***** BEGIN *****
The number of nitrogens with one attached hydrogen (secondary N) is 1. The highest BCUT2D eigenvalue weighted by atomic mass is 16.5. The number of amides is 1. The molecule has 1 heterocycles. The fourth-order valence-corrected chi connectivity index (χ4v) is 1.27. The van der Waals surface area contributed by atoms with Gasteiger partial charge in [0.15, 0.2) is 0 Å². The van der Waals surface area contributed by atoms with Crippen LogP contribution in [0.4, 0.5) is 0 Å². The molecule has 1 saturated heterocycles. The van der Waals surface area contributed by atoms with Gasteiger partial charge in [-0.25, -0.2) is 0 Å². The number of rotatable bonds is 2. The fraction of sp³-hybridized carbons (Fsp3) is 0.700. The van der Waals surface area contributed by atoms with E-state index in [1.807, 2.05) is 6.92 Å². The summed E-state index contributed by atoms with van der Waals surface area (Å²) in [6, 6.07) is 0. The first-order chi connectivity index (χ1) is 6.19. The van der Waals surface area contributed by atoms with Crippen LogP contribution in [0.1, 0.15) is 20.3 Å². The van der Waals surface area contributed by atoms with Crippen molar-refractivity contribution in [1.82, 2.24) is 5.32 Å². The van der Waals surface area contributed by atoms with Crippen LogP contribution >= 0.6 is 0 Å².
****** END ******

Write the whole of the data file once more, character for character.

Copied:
The number of nitrogens with one attached hydrogen (secondary N) is 1. The highest BCUT2D eigenvalue weighted by atomic mass is 16.5. The number of amides is 1. The molecule has 1 heterocycles. The fourth-order valence-corrected chi connectivity index (χ4v) is 1.27. The van der Waals surface area contributed by atoms with Gasteiger partial charge in [0.15, 0.2) is 0 Å². The van der Waals surface area contributed by atoms with Crippen LogP contribution in [0.4, 0.5) is 0 Å². The molecule has 1 saturated heterocycles. The van der Waals surface area contributed by atoms with Gasteiger partial charge in [-0.25, -0.2) is 0 Å². The number of rotatable bonds is 2. The fraction of sp³-hybridized carbons (Fsp3) is 0.700. The van der Waals surface area contributed by atoms with E-state index in [1.807, 2.05) is 6.92 Å². The summed E-state index contributed by atoms with van der Waals surface area (Å²) in [6, 6.07) is 0. The first-order chi connectivity index (χ1) is 6.19. The van der Waals surface area contributed by atoms with Crippen LogP contribution in [0.1, 0.15) is 20.3 Å². The van der Waals surface area contributed by atoms with Crippen molar-refractivity contribution in [1.82, 2.24) is 5.32 Å². The van der Waals surface area contributed by atoms with Crippen LogP contribution >= 0.6 is 0 Å².